Conservatives' worst nightmare: Obama predicts he'd win if he sought third term

Spoiler alert: Obama isn't actually seeking to circumvent the Constitution

By Sophia Tesfaye

Published July 28, 2015 6:52PM (EDT)

                    (Reuters/Jonathan Ernst)
(Reuters/Jonathan Ernst)

In the minds of many conservatives, President Obama is a lawless Manchurian candidate, born in Kenya and who illegitimately holds the highest office in the land. Although Obama has long joked about so-called "Birthers" who have continued to demand the first African-American president produce his birth certificate, on his recent trip to Africa, the president added a new joke to his repertoire -- predicting that he could win a third term.

"I actually think I'm a pretty good president — I think if I ran, I could win" Obama joked during his speech to the African Union in Addis Ababa, Ethiopia before quickly adding, "but I can't!":

Rather than threatening American conservatives with what may be their worst nightmare, Obama was actually lecturing African leaders who fail to respect constitutionally set term limits. Obama pointed to violence that erupted in the African nation of Burundi after that president unconstitutionally secured a third term.

“Now, let me be honest with you,” Obama said. “I do not understand this. I am in my second term. It has been an extraordinary privilege for me to serve as the President of the United States. I cannot imagine a greater honor or a more interesting job. I love my work. But under our Constitution, I cannot run again.”

President Obama argued that part of the reason why former South African president Nelson Mandela "forged a lasting legacy" is because he was "willing to leave office and transfer power peacefully."

President Obama also spoke about a host of other issues that plague authoritarian regimes in the region. In Ethiopia, where the African Union is seated, journalist and critics of the government are routinely imprisoned. Ahead of Obama's visit, the first ever for a sitting U.S. president, Ethiopia released five journalists who had been jailed for over a year on terrorism-related charges.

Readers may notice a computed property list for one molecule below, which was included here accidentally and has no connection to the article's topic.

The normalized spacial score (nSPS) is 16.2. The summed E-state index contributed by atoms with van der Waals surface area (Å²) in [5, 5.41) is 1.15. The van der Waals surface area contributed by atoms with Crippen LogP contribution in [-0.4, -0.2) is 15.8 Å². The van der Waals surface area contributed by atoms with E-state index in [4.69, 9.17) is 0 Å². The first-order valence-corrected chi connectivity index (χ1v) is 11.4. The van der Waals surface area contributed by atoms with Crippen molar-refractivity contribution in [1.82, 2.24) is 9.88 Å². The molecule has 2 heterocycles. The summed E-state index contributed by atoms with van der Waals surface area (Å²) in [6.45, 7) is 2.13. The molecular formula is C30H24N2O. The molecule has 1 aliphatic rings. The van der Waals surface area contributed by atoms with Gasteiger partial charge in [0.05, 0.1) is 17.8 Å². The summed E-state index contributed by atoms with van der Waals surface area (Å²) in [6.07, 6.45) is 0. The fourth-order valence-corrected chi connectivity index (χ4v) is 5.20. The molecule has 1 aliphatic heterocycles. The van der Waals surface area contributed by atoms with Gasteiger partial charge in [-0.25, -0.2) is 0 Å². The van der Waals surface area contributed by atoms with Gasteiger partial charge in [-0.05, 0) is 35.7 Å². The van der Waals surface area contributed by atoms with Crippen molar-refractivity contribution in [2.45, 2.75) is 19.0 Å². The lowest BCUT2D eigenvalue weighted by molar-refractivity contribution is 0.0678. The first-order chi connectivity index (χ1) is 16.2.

"I believe Ethiopia will not fully unleash the potential of its people if journalists are restricted or legitimate opposition groups can't participate in the campaign process," Obama chastised the East African regime before adding, "to his credit, the Prime Minister acknowledged that more work will need to be done for Ethiopia to be a full-fledged, sustainable democracy."

"Nothing will unlock Africa's economic potential more than ending the cancer of corruption," Obama also added, addressing the continent's widespread and seemingly systemic epidemic of imbalanced political power. "When someone has to pay a bribe just to start a business or to go to school or get an official to do the job they're supposed to be doing anyway -- that's not 'the African way'; it undermines the dignity of the people you represent."

Earlier on his trip, Obama joked about his return to the birthplace of his father, Kenya. "Some of my critics back home might be suggesting I'm here to look for my birth certificate," Obama said while making a toast at a state dinner hosted by President Uhuru Kenyatta. "That's not the case."

Sophia Tesfaye

Sophia Tesfaye is Salon's senior editor for news and politics, and resides in Washington, D.C. You can find her on Twitter at @SophiaTesfaye.

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